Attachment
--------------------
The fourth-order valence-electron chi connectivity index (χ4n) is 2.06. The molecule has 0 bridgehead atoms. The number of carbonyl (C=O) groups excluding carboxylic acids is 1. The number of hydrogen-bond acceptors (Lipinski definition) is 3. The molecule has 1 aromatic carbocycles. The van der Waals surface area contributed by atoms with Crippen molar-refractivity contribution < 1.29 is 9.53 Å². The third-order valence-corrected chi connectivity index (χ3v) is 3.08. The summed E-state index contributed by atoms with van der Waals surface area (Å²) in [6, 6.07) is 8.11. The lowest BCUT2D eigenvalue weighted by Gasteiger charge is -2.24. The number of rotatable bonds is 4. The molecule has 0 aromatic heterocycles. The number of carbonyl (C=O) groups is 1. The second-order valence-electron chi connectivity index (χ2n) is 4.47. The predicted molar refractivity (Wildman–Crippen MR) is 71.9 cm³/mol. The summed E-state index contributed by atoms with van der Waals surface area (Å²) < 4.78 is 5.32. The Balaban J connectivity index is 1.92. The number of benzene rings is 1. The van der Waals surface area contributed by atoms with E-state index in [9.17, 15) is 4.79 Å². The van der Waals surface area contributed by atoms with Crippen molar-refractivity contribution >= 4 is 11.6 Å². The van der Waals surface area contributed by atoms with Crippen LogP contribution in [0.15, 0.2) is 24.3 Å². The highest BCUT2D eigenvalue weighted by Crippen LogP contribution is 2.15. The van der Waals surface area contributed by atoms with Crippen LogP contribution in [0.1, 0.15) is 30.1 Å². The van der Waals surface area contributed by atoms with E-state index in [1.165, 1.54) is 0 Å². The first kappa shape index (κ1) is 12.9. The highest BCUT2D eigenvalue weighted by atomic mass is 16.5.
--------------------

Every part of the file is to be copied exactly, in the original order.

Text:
The fourth-order valence-electron chi connectivity index (χ4n) is 2.06. The molecule has 0 bridgehead atoms. The number of carbonyl (C=O) groups excluding carboxylic acids is 1. The number of hydrogen-bond acceptors (Lipinski definition) is 3. The molecule has 1 aromatic carbocycles. The van der Waals surface area contributed by atoms with Crippen molar-refractivity contribution < 1.29 is 9.53 Å². The third-order valence-corrected chi connectivity index (χ3v) is 3.08. The summed E-state index contributed by atoms with van der Waals surface area (Å²) in [6, 6.07) is 8.11. The lowest BCUT2D eigenvalue weighted by Gasteiger charge is -2.24. The number of rotatable bonds is 4. The molecule has 0 aromatic heterocycles. The number of carbonyl (C=O) groups is 1. The second-order valence-electron chi connectivity index (χ2n) is 4.47. The predicted molar refractivity (Wildman–Crippen MR) is 71.9 cm³/mol. The summed E-state index contributed by atoms with van der Waals surface area (Å²) < 4.78 is 5.32. The Balaban J connectivity index is 1.92. The number of benzene rings is 1. The van der Waals surface area contributed by atoms with E-state index in [9.17, 15) is 4.79 Å². The van der Waals surface area contributed by atoms with Crippen molar-refractivity contribution >= 4 is 11.6 Å². The van der Waals surface area contributed by atoms with Crippen LogP contribution in [0.15, 0.2) is 24.3 Å². The highest BCUT2D eigenvalue weighted by Crippen LogP contribution is 2.15. The van der Waals surface area contributed by atoms with Crippen LogP contribution in [0.1, 0.15) is 30.1 Å². The van der Waals surface area contributed by atoms with E-state index in [1.165, 1.54) is 0 Å². The first kappa shape index (κ1) is 12.9. The highest BCUT2D eigenvalue weighted by atomic mass is 16.5.